So, join me on a walk back through winters past. (I have an endless fascination with ice.)

Through the woods. Along the creeks.

An Orchid Encounter


If you hadn’t seen the eagles on the nest last night, I wouldn’t have left early this morning to see them too. They weren’t there. I decided to drive the loop I used to go back to Carrier Mills on the spring bird counts and the butterfly counts I did way back when.

On the drive I remembered that this is the middle of July and immediately remembered what blooms on this loop the middle of July. And I found 2 growing together — purple fringeless orchids!

If I’d come in from the opposite direction, I would’ve never seen these because of the height of plants between them and the road. The arrow points to them; they just aren’t showy enough to show well in the picture. I was wearing sandals and was not about to wade through the thick of things to get a closer picture. I wouldn’t have, even if I had shoes or boots on.

At a glance they resemble the pink phlox that commonly blooms at the same time and in same areas. Purple fringeless orchids are slightly darker and have different shaped infloresence.

Purple fringeless orchids (Platanthera peramoena) grow in southeast Illinois. They bloom in July, maybe into August and are found in a variety of open moist habitats. They are considered uncommon. Another place where I know they grow is at the bottom of a steep bank, on a curve of a highway. This place is much easier to access.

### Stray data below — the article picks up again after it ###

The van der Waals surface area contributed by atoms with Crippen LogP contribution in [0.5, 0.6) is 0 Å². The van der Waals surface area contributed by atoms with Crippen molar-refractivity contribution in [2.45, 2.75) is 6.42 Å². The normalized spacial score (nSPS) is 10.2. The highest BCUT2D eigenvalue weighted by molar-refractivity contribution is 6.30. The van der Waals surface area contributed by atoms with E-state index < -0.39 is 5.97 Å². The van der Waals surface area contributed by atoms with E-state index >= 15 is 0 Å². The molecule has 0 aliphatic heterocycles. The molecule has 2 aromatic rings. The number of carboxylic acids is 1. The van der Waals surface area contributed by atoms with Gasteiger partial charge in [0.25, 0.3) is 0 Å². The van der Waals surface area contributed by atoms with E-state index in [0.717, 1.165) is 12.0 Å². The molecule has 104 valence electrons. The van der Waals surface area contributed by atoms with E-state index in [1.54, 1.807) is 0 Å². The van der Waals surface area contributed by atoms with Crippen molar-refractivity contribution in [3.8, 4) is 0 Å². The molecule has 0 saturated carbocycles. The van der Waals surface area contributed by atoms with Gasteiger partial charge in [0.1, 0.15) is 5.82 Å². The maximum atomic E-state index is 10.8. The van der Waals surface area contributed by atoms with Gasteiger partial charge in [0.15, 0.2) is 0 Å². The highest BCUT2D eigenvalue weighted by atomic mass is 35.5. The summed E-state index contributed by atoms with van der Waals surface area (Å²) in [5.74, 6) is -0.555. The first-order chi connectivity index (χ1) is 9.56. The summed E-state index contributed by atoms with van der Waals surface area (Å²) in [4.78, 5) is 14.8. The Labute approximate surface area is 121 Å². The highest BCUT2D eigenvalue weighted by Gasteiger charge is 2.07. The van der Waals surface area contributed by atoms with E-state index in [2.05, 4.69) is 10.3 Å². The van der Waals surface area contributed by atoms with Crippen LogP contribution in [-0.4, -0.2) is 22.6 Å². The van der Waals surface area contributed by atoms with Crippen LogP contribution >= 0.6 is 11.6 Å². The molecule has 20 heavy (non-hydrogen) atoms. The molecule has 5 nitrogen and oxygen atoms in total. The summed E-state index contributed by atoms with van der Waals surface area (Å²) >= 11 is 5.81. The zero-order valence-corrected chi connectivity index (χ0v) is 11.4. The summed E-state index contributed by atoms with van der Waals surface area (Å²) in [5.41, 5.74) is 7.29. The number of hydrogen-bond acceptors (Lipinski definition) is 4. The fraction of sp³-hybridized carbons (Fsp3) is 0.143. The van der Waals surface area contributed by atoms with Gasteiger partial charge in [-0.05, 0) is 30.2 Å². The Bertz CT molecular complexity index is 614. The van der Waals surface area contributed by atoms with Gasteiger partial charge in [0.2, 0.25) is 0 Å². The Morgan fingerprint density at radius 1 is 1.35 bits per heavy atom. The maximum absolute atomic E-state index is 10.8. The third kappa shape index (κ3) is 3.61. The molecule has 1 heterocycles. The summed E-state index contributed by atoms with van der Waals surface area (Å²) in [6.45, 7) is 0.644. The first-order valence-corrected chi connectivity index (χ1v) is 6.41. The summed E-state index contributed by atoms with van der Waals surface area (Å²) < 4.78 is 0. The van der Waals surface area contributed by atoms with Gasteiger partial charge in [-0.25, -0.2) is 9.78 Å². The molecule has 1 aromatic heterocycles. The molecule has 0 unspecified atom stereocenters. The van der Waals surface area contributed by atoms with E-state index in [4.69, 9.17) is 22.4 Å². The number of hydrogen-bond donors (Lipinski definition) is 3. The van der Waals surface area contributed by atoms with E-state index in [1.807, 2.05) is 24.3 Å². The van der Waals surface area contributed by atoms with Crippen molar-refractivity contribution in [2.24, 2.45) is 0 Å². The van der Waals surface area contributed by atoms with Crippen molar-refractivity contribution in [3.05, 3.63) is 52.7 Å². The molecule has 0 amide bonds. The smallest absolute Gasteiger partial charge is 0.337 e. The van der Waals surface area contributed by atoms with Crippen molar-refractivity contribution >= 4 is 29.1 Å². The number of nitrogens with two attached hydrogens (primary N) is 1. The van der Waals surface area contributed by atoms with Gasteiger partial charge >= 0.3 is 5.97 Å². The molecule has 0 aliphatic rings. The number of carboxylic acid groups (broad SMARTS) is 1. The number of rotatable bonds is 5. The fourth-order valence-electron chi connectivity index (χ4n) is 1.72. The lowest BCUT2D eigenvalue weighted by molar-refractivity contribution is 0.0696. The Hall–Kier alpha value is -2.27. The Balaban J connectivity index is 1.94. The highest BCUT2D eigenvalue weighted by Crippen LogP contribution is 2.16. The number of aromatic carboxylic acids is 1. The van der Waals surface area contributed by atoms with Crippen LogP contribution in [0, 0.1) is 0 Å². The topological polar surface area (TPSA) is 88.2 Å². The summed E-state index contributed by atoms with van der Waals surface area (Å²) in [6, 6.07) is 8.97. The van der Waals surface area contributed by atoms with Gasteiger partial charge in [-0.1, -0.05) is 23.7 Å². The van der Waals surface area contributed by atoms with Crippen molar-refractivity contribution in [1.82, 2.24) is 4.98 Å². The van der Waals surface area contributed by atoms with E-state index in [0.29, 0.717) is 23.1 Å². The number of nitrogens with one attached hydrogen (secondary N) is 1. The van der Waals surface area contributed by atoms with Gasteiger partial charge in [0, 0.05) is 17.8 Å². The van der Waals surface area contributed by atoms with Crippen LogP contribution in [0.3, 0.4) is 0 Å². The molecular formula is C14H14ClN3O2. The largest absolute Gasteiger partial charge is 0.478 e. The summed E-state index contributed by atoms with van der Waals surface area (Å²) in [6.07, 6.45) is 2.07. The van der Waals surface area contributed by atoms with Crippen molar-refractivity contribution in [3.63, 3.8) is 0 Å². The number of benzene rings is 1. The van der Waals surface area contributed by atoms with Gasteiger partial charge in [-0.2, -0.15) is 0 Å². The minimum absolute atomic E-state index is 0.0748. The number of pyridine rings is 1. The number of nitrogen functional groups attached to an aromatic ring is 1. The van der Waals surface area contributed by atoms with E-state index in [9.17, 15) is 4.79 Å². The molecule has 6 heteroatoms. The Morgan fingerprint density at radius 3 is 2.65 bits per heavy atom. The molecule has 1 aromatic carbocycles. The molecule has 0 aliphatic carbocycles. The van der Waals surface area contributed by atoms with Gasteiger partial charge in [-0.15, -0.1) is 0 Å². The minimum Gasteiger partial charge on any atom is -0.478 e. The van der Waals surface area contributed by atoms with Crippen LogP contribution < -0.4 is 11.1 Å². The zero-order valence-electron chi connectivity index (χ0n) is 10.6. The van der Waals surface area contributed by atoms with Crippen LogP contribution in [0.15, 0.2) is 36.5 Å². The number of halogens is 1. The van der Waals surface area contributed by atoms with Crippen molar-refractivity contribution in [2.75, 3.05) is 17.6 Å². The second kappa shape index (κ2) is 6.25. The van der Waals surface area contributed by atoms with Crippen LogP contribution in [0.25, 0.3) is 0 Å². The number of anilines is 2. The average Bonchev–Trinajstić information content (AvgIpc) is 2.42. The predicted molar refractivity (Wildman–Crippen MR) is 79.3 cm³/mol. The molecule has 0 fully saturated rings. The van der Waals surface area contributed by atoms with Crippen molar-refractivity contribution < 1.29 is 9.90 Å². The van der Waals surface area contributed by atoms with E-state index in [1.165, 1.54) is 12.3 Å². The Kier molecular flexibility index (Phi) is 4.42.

The following are some of the plants that commonly grow with the orchid at this location.

Partridge pea

Monkey flower

Mountain mint

Common milkweeds


Finally! I Found One

I can’t believe I finally found a green lacewing. I’ve been looking for one since I found an egg 3 weeks ago.

The green lacewing’s body was all of a 1/2 inch long. The green-on-green didn’t advertise the lacewing’s presence. Only parts of its long antennae show in the picture.

The only reason I spotted this egg was with it being in the sunlight and the area behind it shaded. Green lacewings usually lay their eggs in a line. For some reason, there was only one on the leaf.

Green lacewings are found in meadows, gardens and forest edges throughout North America. The adults and larvae feed on small insects, especially aphids and nymphs of scale insects.

Around The Mailbox

I had quite a surprise when I went to put an envelope in the mailbox at 7 o’clock this morning. Flowers bloomed on Queen Anne’s lace, chicory and evening primrose. The chicory and evening primrose flowers are usually closed for the day when I make my afternoon trip to the mailbox.

Chicory commonly grows along the highways

Evening primrose flowers open late afternoon and close when the sun hits them in the morning.

Queen Anne’s lace blooms into October

Our heat’s averaging 95-99 degrees every day with high humidity. We have brown yards: only 11 1/2 inches of rain have fallen this year, and we’re now almost 14 inches behind in rainfall. Very few flowers bloom. Insects are scarce. Perennials are drying, and leaves curling on some trees.

The usual aspects of summer become less every day as the heat and drought continue. So, I take time and enjoy whatever I find.